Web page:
Joanna Goodfellow Counselling and Psychotherapy in Melksham

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Wellbeing resources

You will find here some useful resources on wellbeing. Take some time to have a look round.


Evidence suggests there are 5 steps we can all take to improve our mental wellbeing.


Five steps to mental wellbeing

Mental wellbeing where we are able to develop our full potential, work productively and creatively, build strong and positive relationships with others and contribute to our community. When you feel good in both mind and body, you can enjoy life to the full and cope with the usual stresses of everyday life.

Research suggests there are five steps we can all take to improve our mental wellbeing.
Try one of these or al of them, see if this makes a difference in how you experience your life.

CONNECT – connect with the people around you: your family, friends, colleagues and neighbours. Spend some time developing these these relationships.

BE ACTIVE – Go for a walk, join a gym, go cycling or play a game of football, join a dancing class.

KEEP LEARNING – Learning keeps your mind active and builds a sense of achievement and confidence. You could learn a new language, an instrument, a new dance or a new skill.

GIVE TO OTHERS – Check on an elderly neighbour, volunteer with a group whose ideals you agree with, take an extra step towards another offering kindness. All can improve your mental wellbeing and help you build new social networks.

BE AWARE – Notice whats happening in the present moment. Notice your feelings and how your body feels, notice your environment. All this can positively change the way you feel about life.


SOME WAYS YOU CAN CALM YOURSELF

Ground Yourself & Calm Your Nervous System.
When you’re feeling anxious, your autonomic nervous system is aroused and activates your fight, flight, or freeze impulse causing a whole rush of symptoms throughout your body.

One of the ways you can begin to calm your nervous system and ease your anxiety is through some physical grounding and breath-driven self-soothing.

BREATHING AND GROUNDING

Sit comfortably in a chair or sofa. Let your eyes close and rest your hands on your legs or on the furniture. Slowly, and with your lips slightly open, begin taking a deep breath in, imagine it going down past your organs and down to your belly. Notice your feet on the floor, your back supported by the chair, your bottom supported by the cushion. As you breath out bring your awareness to your feet on the floor, imagine roots going down from you feet to the earth below, imagine those roots connecting to other roots of trees outside. As you breath out and bring your awareness to any sensations or sounds you notice, any sounds, or smells. Continue with your breathing down to your belly, relax your shoulders and when you take that breath down to your belly relax your belly. Notice your feet on the floor, your body supported by the chair and breath.
And finally, when you’re ready, come back to the room.

Challenge your anxiety

Anxiety scans our lives and futures and tries to warn us of possible threats, so it’s extremely effective at triggering scary thoughts. Identify and name the anxiety-provoking thought, ask questions to test the reality, and find four reasons why that thought may not be fully true.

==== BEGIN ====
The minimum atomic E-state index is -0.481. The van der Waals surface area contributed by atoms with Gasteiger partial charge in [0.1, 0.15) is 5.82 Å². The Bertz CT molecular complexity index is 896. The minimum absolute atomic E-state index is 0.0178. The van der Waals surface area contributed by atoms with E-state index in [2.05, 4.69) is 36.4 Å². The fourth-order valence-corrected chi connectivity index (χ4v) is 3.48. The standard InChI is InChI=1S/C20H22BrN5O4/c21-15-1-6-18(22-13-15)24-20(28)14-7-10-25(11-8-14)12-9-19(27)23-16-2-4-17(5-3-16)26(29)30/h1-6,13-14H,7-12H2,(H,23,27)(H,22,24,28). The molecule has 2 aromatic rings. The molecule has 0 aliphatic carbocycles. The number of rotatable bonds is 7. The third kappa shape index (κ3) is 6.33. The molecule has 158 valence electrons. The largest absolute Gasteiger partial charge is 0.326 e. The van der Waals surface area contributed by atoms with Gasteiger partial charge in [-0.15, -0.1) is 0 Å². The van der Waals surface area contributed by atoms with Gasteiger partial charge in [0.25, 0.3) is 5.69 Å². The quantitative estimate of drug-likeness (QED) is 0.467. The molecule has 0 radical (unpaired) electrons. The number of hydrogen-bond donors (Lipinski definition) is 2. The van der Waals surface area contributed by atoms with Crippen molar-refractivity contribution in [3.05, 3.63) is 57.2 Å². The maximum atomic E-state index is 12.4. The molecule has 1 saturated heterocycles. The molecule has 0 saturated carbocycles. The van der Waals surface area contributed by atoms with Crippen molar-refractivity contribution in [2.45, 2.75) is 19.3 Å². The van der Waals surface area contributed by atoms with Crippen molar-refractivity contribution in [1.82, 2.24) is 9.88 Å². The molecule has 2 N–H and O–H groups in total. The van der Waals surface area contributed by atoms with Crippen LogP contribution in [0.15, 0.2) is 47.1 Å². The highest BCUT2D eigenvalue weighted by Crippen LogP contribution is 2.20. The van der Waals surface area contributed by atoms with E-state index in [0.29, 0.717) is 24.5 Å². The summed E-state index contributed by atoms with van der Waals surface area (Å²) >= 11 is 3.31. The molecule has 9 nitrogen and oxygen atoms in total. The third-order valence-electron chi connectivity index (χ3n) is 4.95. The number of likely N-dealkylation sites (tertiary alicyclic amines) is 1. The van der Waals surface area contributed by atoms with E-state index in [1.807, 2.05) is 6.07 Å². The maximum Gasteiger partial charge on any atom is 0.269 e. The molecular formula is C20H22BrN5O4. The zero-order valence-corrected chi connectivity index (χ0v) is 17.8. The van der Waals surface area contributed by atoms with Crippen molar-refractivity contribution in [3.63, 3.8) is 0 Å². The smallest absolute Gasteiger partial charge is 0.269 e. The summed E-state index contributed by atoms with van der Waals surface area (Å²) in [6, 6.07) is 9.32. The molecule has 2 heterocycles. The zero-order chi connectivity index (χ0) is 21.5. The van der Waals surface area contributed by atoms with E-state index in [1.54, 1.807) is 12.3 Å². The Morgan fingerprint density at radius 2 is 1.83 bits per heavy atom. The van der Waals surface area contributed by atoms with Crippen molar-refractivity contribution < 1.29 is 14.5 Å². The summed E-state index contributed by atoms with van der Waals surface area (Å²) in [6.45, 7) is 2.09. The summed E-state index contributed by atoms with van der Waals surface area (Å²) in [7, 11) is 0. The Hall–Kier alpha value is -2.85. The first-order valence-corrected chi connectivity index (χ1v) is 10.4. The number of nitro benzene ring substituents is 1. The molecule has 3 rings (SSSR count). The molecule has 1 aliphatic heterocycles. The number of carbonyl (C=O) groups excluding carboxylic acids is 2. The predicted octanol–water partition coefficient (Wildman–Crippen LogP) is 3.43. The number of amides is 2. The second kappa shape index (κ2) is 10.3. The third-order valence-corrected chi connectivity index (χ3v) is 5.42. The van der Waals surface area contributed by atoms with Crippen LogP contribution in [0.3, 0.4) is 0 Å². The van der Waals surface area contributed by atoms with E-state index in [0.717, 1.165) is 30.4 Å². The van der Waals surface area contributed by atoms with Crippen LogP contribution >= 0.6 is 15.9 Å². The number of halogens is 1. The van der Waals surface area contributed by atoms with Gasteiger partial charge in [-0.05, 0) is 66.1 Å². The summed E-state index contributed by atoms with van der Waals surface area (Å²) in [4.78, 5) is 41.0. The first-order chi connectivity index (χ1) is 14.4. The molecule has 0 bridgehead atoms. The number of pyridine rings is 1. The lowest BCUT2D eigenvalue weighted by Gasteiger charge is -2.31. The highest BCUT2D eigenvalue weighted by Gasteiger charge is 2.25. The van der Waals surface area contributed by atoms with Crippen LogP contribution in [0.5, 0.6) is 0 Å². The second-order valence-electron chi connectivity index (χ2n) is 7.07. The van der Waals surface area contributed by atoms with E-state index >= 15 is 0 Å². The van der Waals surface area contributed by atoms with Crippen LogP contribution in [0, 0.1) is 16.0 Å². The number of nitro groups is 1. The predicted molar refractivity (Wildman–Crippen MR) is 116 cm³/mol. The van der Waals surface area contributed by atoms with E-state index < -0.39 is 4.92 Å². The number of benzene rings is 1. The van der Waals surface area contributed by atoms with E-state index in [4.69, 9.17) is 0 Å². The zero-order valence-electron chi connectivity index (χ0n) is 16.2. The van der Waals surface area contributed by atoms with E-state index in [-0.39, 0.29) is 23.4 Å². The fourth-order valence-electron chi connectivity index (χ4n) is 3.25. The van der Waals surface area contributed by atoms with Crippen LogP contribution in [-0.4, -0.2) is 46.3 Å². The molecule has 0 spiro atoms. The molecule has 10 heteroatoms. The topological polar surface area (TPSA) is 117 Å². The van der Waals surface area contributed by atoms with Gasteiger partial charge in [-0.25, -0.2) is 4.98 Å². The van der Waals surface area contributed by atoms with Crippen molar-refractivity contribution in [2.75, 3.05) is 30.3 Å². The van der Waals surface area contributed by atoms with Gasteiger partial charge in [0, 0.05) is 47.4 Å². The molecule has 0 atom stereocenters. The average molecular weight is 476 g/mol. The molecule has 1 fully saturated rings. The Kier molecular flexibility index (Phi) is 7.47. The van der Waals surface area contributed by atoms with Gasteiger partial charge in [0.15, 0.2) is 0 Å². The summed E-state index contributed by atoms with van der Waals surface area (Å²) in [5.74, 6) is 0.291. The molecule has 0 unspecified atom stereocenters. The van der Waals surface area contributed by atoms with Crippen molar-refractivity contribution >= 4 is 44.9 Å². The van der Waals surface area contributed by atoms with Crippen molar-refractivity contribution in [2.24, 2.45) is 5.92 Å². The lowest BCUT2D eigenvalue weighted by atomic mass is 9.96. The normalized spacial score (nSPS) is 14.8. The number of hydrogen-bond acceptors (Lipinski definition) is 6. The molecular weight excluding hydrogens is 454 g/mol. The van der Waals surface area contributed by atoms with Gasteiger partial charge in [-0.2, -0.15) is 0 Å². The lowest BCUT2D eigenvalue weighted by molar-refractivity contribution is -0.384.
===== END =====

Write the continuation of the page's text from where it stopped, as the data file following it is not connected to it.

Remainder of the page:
When you challenge the truth of the thoughts that are creating your anxiety this can give your more perspective and a sense of space and since thoughts can generate feelings, when you create more spaciousness and flexibility in your thinking, you can often ease your anxiety.

Distraction
Have you ever been so wrapped up in your anxiety that you started to become emotionally flooded?
Slightly short of breath, totally in your story, detached from the room you’re sitting in and the person you’re with because of the intensity of your feelings?
You may have been emotionally flooding.
Again, when you’re anxious and perceiving threats, your nervous system is aroused and your body becomes flooded with stress hormones of adrenaline and cortisol.
This can make it hard to think clearly and to maintain focus and react rationally.
This is emotional flooding.
Ways to counteract emotional flooding

Counting Colors.
If you catch yourself flooding or perhaps just caught in the loop of an anxiety-provoking thought, tell yourself to look around you in whatever room or environment you may be in, and try to scan the surroundings to find and count aloud five colors of a certain shade.

The reason why this tool is effective is that it pulls your mind away from the intensity of the internal experience you’re having and forces your attention to be external, literally scanning your surroundings and focusing on a task, which can help reduce the emotional flooding you may have been experiencing.

Counting Backward
Another great tool to use on yourself is to count backward.
But not just any counting backwards, pick a big number like 637 and then pick an odd, random number like 19.5 and start counting backward to zero from 637 by 19.5.

Focused efforts to try and do that engages your brain in a way that can distract from the anxiety and flooding you may have been experiencing.

Reduce your Anxiety
Take a moment to check how anxious you are feeling right now, on a scale of one to ten how anxious do you feel, ten being very high. Once you have a number, consider how you can bring it down one number, say from a 6 to a 5, rather than have it go up to say a 7. Try some of the suggestions above and see if it works, if you can bring it down just one number, it makes a difference and gives you a sense of control over it.


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